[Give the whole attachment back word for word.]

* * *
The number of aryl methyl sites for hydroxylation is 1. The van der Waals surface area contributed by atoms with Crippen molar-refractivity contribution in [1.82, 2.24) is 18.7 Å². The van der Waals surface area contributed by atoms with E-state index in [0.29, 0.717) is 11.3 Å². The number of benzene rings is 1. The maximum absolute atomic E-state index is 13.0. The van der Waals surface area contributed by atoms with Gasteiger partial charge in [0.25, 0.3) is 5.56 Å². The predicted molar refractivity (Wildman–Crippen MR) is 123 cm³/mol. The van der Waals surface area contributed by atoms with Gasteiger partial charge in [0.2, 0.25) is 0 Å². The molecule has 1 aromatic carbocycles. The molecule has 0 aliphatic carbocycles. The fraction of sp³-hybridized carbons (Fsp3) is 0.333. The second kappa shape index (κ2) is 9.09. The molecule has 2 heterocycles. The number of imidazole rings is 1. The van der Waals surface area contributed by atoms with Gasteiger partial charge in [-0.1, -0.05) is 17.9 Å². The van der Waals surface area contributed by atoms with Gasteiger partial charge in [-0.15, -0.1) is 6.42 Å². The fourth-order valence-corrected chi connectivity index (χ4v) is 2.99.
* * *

The number of aryl methyl sites for hydroxylation is 1. The van der Waals surface area contributed by atoms with Crippen molar-refractivity contribution in [1.82, 2.24) is 18.7 Å². The van der Waals surface area contributed by atoms with E-state index in [0.29, 0.717) is 11.3 Å². The number of benzene rings is 1. The maximum absolute atomic E-state index is 13.0. The van der Waals surface area contributed by atoms with Gasteiger partial charge in [0.25, 0.3) is 5.56 Å². The predicted molar refractivity (Wildman–Crippen MR) is 123 cm³/mol. The van der Waals surface area contributed by atoms with Gasteiger partial charge in [0.2, 0.25) is 0 Å². The molecule has 1 aromatic carbocycles. The molecule has 0 aliphatic carbocycles. The fraction of sp³-hybridized carbons (Fsp3) is 0.333. The second kappa shape index (κ2) is 9.09. The molecule has 2 heterocycles. The number of imidazole rings is 1. The van der Waals surface area contributed by atoms with Gasteiger partial charge in [-0.1, -0.05) is 17.9 Å². The van der Waals surface area contributed by atoms with Gasteiger partial charge in [-0.15, -0.1) is 6.42 Å². The fourth-order valence-corrected chi connectivity index (χ4v) is 2.99.